Luna poled to the wide mouth of the swamp where it met and slowed the steady push of the river. Just out of sight, the channel narrowed and the current picked up speed. Luna wasn’t allowed past the bend in the river. Her flat-bottomed boat wasn’t made for cutting through bumping, frolicking water. But some days, if she was lucky, a fish that didn’t know any better would wander a little too close to the swamp and find the back of her net.
The boat slid into an eddy, and Luna cast her net out over the water. She wasn’t going to catch anything, not today, with Willow’s giggles startling the fish into the shadows. But on a day like this, when even the dragonflies seemed to tilt their wings to catch a little extra of the sun’s sparkle, empty nets were nothing to scowl at. Willow leaned over the edge of the boat and stared down into the clear water below. Luna kept half an eye on her sister, the other half on the net she flung out and back, out and back again, just for the rhythm of it,
for the feel of the rope in her hands and the coarse wood under her bare feet.
When the sun was at its highest, and it was too hot to even pretend at fishing, Luna poled away from the river and let her boat drift out into the center of the swamp. She shoved her steering pole deep into the muck, pushing faster and faster, until the boat spun, and spun, and spun, never tipping or dipping into the swamp water the tiniest bit. Willow lay on her back, gripping the edges of the boat and laughing so hard it sounded like she might choke.
“Lunaaaaaaaaa!” she shrieked.
“I’m gonna steer you straight into the slick,” Luna teased.
Willow sat up and twisted to look over her shoulder at the tongue of still, filmy water at the far end of the swamp.
“That’s not funny, Luna. You would not.”
Luna turned the boat far away from the dead spot on the water. Of course she wouldn’t, and not just because it was one of Mama’s never-to-be-broken rules:
Don’t go past the bend in the river.
Don’t go below the dam.
Steer far away from the slick.
People said there was a creature that lived beneath the slick lying still as a gravestone on top of the water, a creature that cast a curse on the swamp and sickened anyone who drank it. But Luna didn’t believe in the creature, and she didn’t believe in curses.
“Of course I’m kidding,” she said, setting the boat to spinning again.
Willow’s laughter echoed through the swamp, and it filtered down into the layers of silty water beneath. Down through the fingers of floating weeds, down beneath the lip of an underwater cave where a wretched creature huddled and tried not to listen, tried not to hear the sound that grated most against its ears, that carved new scars into its rotten heart.
The laughter didn’t stop, so the creature, no bigger than a frog, rose toward the surface. The slick moved with it. The creature rose and reached a gnarled hand toward the bobbing, spinning boat. With a tug of its tiny fingers, just a hair’s breadth away from the charm tacked to the bow, it gripped the wood and dipped the boat beneath the surface, just for a second, just long enough to fill the little one’s mouth, opened wide with laughter, full of black swamp water.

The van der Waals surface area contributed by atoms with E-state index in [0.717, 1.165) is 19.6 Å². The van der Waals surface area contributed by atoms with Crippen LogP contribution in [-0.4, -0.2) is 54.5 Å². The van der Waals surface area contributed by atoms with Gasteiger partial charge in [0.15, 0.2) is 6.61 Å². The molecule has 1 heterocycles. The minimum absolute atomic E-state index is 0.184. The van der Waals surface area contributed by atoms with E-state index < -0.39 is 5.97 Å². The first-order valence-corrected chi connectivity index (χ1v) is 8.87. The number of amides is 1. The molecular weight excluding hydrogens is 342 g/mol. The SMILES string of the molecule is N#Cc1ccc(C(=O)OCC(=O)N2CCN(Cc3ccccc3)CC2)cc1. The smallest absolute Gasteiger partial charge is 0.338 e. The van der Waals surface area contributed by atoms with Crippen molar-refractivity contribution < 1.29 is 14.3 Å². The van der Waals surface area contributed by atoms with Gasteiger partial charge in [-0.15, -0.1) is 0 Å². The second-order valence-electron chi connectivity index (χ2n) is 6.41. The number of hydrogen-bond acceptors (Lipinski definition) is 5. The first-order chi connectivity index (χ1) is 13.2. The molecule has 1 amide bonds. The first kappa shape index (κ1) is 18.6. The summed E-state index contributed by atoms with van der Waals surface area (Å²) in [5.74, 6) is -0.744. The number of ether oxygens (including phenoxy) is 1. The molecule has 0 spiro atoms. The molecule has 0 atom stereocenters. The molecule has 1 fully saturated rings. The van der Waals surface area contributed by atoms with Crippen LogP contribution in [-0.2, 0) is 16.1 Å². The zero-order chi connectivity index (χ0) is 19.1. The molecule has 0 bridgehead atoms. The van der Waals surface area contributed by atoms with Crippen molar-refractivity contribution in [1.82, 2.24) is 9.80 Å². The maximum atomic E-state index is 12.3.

The laughter stopped and the boat ceased its spinning. The creature slid, unseen, back to its cave, the silence
smothering its aching heart like a damp blanket over hot coals.
Willow sat up quick, her eyes wide as a startled rabbit’s. Water streamed down her nose and over her temples. She sputtered and coughed the filthy swamp water off her tongue.
Luna scrambled toward her sister. “Spit it out! Spit it all out!”
Willow leaned over the side of the boat, her stomach heaving as she retched, her eyes teary and her nose running. Luna gripped her sister’s slight shoulders to keep her from falling in.
When Willow leaned back at last, Luna helped her sit, wiping her lips dry with the edge of her cotton shirt. “Are you all right? I’m so sorry—we weren’t anywhere near the slick—I was just teasing. I don’t know what happened!”
The two girls stared in stunned silence at each other. Streaks of silt dried on Willow’s face like shadows laid over a patch of sunlight. She managed a wavery grin and spat again. “Let’s just go home, okay?”
Luna gripped her pole in trembling hands and settled herself at the stern on unsteady legs. She guided her boat between the pulai trees and skimmed over the swamp, never spinning or dipping or bobbing the slightest bit.
“Granny Tu will make you a pot of tea, and we’ll forget this ever happened,” Luna said, though the words rang false even in her ears. She knew, and Willow knew, that it was already too late.